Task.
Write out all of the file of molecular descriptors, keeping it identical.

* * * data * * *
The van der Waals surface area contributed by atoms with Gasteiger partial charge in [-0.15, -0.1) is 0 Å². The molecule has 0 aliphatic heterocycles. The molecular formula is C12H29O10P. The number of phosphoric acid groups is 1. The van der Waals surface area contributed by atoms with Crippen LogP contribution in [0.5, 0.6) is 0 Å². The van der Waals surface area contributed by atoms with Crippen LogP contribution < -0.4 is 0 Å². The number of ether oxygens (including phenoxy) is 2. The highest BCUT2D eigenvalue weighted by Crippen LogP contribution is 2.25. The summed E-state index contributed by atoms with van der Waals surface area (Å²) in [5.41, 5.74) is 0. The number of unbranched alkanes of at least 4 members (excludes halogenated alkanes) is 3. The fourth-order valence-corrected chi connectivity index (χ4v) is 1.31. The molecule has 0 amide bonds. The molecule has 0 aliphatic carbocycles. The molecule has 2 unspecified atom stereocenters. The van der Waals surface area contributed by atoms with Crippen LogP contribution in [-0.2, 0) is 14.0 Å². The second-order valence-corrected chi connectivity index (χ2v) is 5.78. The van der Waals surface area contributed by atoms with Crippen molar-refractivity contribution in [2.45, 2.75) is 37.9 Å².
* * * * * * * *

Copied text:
The van der Waals surface area contributed by atoms with Gasteiger partial charge in [-0.15, -0.1) is 0 Å². The molecule has 0 aliphatic heterocycles. The molecular formula is C12H29O10P. The number of phosphoric acid groups is 1. The van der Waals surface area contributed by atoms with Crippen LogP contribution in [0.5, 0.6) is 0 Å². The van der Waals surface area contributed by atoms with Crippen LogP contribution < -0.4 is 0 Å². The number of ether oxygens (including phenoxy) is 2. The highest BCUT2D eigenvalue weighted by Crippen LogP contribution is 2.25. The summed E-state index contributed by atoms with van der Waals surface area (Å²) in [5.41, 5.74) is 0. The number of unbranched alkanes of at least 4 members (excludes halogenated alkanes) is 3. The fourth-order valence-corrected chi connectivity index (χ4v) is 1.31. The molecule has 0 amide bonds. The molecule has 0 aliphatic carbocycles. The molecule has 2 unspecified atom stereocenters. The van der Waals surface area contributed by atoms with Crippen LogP contribution in [-0.2, 0) is 14.0 Å². The second-order valence-corrected chi connectivity index (χ2v) is 5.78. The van der Waals surface area contributed by atoms with Crippen molar-refractivity contribution in [2.45, 2.75) is 37.9 Å².